Mexico's missing students killed, burnt: Attorney General
Updated: 2015-01-28 17:31
Relatives of missing students of the Ayotzinapa Teacher Training College Raul Isidro Burgos attend a news conference, where parents of the students accused the government of trying to close the case before it had been properly solved, at the Miguel Agustin Pro Juarez Human Rights Center in Mexico City, Jan 27, 2015. Seen in the front, are images of some of the missing students of the college. [Photo/Agencies]
MEXICO CITY - Various evidence has proved that the 43 college students, missing in Mexico's southern state of Guerrero last year, were murdered and incinerated, said Mexico's top prosecutor on Tuesday.
Attorney General Jesus Murillo Karam told a press conference that testimony from some perpetrators and results of police investigations have led to the conclusion.
"That is the historical truth of the events," Murillo said, reaffirming the government's preliminary assertion following a clash between the students and local police in September 2014 in the city of Iguala in Mexico's violence-torn southern state of Guerrero. The policemen are believed to have links with drug gang members.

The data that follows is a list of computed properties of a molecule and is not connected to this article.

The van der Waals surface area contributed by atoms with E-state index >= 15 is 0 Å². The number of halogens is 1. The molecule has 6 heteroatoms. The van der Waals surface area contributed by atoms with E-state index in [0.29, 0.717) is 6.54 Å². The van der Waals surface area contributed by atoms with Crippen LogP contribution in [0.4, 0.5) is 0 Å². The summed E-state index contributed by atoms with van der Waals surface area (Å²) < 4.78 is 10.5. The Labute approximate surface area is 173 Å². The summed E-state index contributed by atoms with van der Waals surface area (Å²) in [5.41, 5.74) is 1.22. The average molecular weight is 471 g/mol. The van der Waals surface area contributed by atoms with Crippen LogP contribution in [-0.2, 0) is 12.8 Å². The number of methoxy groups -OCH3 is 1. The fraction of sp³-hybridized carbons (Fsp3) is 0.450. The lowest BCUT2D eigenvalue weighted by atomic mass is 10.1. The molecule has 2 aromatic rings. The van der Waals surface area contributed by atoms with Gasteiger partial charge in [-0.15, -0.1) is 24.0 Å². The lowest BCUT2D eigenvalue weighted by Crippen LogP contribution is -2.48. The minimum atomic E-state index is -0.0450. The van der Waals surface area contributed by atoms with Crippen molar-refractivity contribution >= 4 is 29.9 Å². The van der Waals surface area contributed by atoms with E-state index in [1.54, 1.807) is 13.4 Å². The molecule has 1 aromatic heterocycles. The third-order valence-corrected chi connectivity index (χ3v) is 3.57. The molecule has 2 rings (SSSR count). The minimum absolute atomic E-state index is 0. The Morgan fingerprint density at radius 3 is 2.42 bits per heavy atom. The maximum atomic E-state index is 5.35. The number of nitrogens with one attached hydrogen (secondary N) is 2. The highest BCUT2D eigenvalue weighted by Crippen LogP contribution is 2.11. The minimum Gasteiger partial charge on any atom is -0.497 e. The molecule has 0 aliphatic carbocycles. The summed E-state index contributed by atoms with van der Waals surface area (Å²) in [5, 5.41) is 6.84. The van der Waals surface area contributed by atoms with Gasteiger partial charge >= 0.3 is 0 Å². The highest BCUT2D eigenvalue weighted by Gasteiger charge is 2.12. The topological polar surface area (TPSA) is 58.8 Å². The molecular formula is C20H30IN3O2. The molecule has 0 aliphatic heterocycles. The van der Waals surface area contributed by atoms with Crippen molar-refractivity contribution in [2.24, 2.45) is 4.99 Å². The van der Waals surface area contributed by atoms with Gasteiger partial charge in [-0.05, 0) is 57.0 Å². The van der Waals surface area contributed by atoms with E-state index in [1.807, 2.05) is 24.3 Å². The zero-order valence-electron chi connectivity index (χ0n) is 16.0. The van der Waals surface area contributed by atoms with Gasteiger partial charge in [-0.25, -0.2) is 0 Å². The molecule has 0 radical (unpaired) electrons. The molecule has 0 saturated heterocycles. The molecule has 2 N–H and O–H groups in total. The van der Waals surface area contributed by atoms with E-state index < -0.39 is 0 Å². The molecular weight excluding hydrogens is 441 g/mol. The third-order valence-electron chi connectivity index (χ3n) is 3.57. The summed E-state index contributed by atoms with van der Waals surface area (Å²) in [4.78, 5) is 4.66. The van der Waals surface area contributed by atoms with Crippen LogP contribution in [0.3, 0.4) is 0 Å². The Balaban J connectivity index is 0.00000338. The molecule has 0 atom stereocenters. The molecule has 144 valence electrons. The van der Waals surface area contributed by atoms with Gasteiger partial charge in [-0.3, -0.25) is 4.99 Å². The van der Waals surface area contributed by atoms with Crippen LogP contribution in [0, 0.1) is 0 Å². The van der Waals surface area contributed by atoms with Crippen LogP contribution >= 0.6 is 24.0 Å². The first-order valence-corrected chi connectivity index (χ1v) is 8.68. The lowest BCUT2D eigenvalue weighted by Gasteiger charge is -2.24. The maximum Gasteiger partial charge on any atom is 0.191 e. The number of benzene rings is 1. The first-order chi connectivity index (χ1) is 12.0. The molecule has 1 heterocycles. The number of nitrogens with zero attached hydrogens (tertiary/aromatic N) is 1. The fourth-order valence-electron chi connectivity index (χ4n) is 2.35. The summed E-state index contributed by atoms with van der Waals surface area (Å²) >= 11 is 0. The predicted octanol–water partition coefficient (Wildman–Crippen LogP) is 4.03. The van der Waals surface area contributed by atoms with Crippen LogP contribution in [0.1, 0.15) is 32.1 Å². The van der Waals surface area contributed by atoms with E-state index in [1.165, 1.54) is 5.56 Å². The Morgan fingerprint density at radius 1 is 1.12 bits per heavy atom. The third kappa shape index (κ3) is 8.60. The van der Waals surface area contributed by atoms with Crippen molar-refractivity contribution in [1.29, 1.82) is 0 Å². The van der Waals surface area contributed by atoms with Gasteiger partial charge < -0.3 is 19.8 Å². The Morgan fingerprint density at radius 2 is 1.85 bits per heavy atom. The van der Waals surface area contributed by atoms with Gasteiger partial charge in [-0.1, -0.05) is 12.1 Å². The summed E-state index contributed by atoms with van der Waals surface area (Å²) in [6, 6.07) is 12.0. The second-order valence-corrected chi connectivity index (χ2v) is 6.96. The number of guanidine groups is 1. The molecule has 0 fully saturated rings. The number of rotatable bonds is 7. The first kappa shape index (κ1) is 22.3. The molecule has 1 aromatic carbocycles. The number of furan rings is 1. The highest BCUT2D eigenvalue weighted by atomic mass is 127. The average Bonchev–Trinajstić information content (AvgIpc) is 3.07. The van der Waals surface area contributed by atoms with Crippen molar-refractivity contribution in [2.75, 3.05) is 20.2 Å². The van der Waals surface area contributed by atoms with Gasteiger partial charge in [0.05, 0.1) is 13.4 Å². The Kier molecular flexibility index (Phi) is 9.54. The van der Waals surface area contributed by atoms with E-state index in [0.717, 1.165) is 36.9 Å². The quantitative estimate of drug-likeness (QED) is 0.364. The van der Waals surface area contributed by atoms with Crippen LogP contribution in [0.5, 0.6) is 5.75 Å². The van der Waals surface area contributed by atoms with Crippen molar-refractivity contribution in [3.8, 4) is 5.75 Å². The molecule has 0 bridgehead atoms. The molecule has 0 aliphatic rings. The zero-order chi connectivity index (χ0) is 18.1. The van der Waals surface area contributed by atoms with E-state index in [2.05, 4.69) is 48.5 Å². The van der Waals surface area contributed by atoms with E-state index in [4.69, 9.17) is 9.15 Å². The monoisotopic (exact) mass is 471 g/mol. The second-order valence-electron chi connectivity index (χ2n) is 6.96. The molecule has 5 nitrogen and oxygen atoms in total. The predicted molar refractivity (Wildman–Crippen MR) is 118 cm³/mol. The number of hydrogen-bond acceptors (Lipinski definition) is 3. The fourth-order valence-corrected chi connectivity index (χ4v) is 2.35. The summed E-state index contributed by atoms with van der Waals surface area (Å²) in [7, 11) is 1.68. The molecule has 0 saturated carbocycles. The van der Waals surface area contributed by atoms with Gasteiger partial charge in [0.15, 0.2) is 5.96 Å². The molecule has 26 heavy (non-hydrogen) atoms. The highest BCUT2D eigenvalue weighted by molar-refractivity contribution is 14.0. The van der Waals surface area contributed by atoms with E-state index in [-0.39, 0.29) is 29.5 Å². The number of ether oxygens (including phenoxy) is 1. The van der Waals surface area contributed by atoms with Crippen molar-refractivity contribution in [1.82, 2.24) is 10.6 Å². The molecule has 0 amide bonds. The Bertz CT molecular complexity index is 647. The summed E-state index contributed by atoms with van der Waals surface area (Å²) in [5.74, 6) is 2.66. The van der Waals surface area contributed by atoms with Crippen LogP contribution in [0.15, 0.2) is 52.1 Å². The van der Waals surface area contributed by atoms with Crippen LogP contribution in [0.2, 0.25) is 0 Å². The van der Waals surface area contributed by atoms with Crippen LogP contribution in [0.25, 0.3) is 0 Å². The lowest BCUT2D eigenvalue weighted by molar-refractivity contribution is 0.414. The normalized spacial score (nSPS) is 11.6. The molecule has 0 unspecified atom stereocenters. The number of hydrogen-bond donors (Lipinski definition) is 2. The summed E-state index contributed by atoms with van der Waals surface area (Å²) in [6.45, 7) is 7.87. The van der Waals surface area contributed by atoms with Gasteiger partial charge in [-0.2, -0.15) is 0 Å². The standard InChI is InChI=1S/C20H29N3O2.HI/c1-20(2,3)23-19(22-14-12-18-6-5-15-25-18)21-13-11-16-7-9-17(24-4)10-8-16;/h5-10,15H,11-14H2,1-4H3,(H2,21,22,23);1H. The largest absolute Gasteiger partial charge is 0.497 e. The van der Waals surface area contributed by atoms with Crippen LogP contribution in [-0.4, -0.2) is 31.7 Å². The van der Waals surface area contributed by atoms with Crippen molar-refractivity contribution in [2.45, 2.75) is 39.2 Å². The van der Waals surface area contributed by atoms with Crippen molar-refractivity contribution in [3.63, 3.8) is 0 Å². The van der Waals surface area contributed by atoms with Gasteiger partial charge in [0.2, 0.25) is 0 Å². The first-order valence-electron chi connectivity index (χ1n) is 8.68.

The conclusion is based on testimony from 39 police officers, 487 investigations and 386 statements, all of which have led to the arrests of 99 suspects, said Murillo.
Felipe Rodriguez Salgado, known as "El Cepillo" or "The Brush," recently captured in central Mexico, also confirmed the testimony and accounts of those arrested previously, said the prosecutor.
Rodriguez, a member of a Guerrero-based criminal ring called Guerreros Unidos, told the authorities that he and another dozen men were ordered to go to an area known as Loma de Coyote, where local police from Iguala and nearby Cocula handed over the students.